And if you start questioning the work you are able to accomplish, you will soon find yourself doubting the good when weighed against the sheer hopelessness of making a dent in the world’s problems. As long as you’re working and connecting with people, you’re doing some good here. Leave it at that.

Do what you like to do, and keep doing it. One of my volunteer friends has a great strategy of simply doing a level of work that he knows he can repeat again the next day, and the next, indefinitely. This way he knows he won’t burn out, but will continue to thrive in enjoyable, meaningful work.

Take care of yourself

You are going to be miserable help to everyone if you are miserable yourself. There’s a reason flight attendants remind you to put your own oxygen mask on before helping anyone else. You’re not very useful if you’re dead.

Take the time to eat right, exercise and drink water. One of the biggest boosts to motivation is simply drinking more water. Water helps brain function, helps you get more rest while you’re asleep and keeps you alert and in a better mood throughout the day. Peace Corps issues you a filter—make good use of it.

Don’t give up on your hobbies just because you’re in a different place. Continue to do them or share them with others if you want.

Seek to strengthen your relationship with God. Your need for Him will likely be felt more acutely here than anywhere else.

Relax and breathe. Seriously. You’ll forget to do this at multiple points of your service.

Find humor in just about everything

You are going to experience some tough things, and there is a time for being somber and mourning with those who mourn. But even people going through their darkest days don’t want to wallow continuously. There will be plenty to get angry at or upset about and those are appropriate reactions to injustice and suffering. But don’t stay there. You have to balance those emotions with the little quips and smiles because brooding is a sure onramp to the downward spiral highway of doubt with no exit sign in sight. If you’re here to make things better, enjoy doing it.

And if you need to go home, go home

There’s nothing worse than after carefully weighing your options, you choose to suffer. The world’s not going anywhere. There will be more volunteers, more projects and more opportunities. As much as it is a hit to the ego, at the end of the day we Peace Corps Volunteers are just one small slice of what’s going on in our communities and in the lives of our friends, co-workers, students and neighbors. They’re going to be fine, and so are you. You can continue to keep in touch or even come back sometime, if you like.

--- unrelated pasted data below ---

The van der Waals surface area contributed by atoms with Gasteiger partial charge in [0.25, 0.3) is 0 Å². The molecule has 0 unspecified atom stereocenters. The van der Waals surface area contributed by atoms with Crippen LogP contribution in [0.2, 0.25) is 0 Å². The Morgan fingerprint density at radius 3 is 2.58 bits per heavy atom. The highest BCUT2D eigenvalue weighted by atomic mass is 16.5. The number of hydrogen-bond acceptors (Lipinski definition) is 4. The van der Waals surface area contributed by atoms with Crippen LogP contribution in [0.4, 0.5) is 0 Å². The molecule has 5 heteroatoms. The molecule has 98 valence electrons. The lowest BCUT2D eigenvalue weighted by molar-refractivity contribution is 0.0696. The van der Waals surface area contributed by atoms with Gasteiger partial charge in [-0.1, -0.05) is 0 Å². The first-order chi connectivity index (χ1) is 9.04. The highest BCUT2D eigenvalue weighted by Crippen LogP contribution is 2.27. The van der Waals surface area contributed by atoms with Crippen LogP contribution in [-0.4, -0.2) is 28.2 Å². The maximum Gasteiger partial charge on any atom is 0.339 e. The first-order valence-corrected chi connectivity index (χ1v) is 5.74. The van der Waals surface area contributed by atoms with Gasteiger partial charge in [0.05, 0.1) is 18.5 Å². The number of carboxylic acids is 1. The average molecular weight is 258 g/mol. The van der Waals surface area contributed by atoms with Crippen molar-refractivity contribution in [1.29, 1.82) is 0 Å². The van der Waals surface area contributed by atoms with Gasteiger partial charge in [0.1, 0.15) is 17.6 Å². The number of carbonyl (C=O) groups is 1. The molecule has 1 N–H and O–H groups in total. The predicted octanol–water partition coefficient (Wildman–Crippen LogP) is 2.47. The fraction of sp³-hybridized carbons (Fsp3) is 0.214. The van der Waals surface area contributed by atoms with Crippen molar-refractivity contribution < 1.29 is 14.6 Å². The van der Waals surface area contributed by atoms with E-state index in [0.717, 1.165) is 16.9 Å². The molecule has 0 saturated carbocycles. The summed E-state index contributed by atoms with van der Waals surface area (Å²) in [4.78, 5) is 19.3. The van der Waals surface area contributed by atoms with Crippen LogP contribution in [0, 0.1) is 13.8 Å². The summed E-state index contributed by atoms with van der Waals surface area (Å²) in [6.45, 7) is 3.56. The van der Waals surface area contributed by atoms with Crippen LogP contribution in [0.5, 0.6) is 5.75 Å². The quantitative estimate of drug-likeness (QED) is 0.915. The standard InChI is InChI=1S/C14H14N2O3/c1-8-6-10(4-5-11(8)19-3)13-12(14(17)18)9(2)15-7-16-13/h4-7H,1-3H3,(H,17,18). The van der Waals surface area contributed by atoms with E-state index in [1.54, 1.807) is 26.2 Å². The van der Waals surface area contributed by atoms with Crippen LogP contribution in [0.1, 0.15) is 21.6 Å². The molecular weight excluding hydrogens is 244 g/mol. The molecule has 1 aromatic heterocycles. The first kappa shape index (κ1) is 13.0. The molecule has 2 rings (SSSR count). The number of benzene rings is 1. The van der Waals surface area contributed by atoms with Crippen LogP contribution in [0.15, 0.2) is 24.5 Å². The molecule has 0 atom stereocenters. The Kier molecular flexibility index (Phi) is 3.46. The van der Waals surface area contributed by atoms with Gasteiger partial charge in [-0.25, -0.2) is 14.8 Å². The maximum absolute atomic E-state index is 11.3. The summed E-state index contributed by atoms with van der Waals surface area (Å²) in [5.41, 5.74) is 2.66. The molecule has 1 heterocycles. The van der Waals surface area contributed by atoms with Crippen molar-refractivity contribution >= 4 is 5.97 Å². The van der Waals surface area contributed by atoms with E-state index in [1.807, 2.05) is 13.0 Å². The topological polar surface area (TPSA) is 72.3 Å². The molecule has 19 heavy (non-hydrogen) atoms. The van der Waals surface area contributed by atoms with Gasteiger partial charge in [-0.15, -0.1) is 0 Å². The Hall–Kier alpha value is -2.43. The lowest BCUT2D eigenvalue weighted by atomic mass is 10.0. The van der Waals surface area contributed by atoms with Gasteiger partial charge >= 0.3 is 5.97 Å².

Why I still put up with the doubt

Having said that, I’m glad I’m working through the doubt and am continuing to decide to stay. If I hadn’t I would never have met Maksat, a great friend, business partner and inspiration to me and the future of Kyrgyzstan. I would never have met my best friend Nazgul or experienced first hand the struggles of those living in a small village, out of the reach of big city resources and opportunities. I also never would have gotten to share my own English teaching skills with as many teachers nor had the time to be an influence on other people’s lives. There are so many things you can’t learn or do unless you have the backing of months or years.

For me, I think of it like being married. When I do get married, I’m not going to just wake up one day, doubt my decision and take off. The doubts will be there and maybe for a long time. But you don’t get married so you can see how it goes, playing it day by day. You get married because you’ve decided, “I’ll love you forever.” I often have doubts about being in the Peace Corps and being in Kyrgyzstan. But I also know that I’ll love them forever. And that’s why I’m still here.

imageThis one’s going to last

Beef jerky and vodka do not make a good meal

Look. I’ve been there. And now my stomach is telling me where I’ve been. That place where the world tells you no matter how tight you tie the tourniquet, you can’t stop the bleeding.

It’s rough. It’s not just rough on your body. It’s rough on your soul. Where you wonder from where the strength for the last 9 months will come. Where you wonder if you should just extend indefinitely and save this world. Where you wonder why you thought beef jerky and vodka for a meal would help you in your pursuit.

Things are going so well. I have nothing to complain about. I’m an extremely lucky person. I just don’t know yet how to use that luck to my advantage rather than my detriment. I’m all soft in the middle. I said it. Pudgy.

The pursuit. Out among these lonely hills, living like we’re in grade school, living with parents of kindergarten-aged kids, living with no car, nowhere to go after dark, no one to hold as you slip off into another day. No one to tell you beef jerky and vodka for dinner is not a good idea.

Where do we find our salvation? How do we stay? When we could be on a plane tomorrow back home and just leave it all behind. It’s almost like survivor’s guilt. I can leave. Leave that family in the midst of their struggle; leave those friends to shorten the guest list by one; leave those students to work on their Halloween party alone. And they could, and they’d survive, and the world would continue to spin in God’s hands, the world over which Jesus looked and wept.

It’s preposterous. Preposterous to think that I’m in a position to save. Be? Yes. Exist? I can continue to do that, but not on a diet of beef jerky and vodka.

I’m here. I’m still here. Maybe that’s the success. Maybe that’s the hill I’ve conquered. Planted my flag. Watched it flap and flail in the wind. Stood looking up and seeing only sky, sky behind that flag, sky behind the colors I have fought so hard to preserve—the color of human.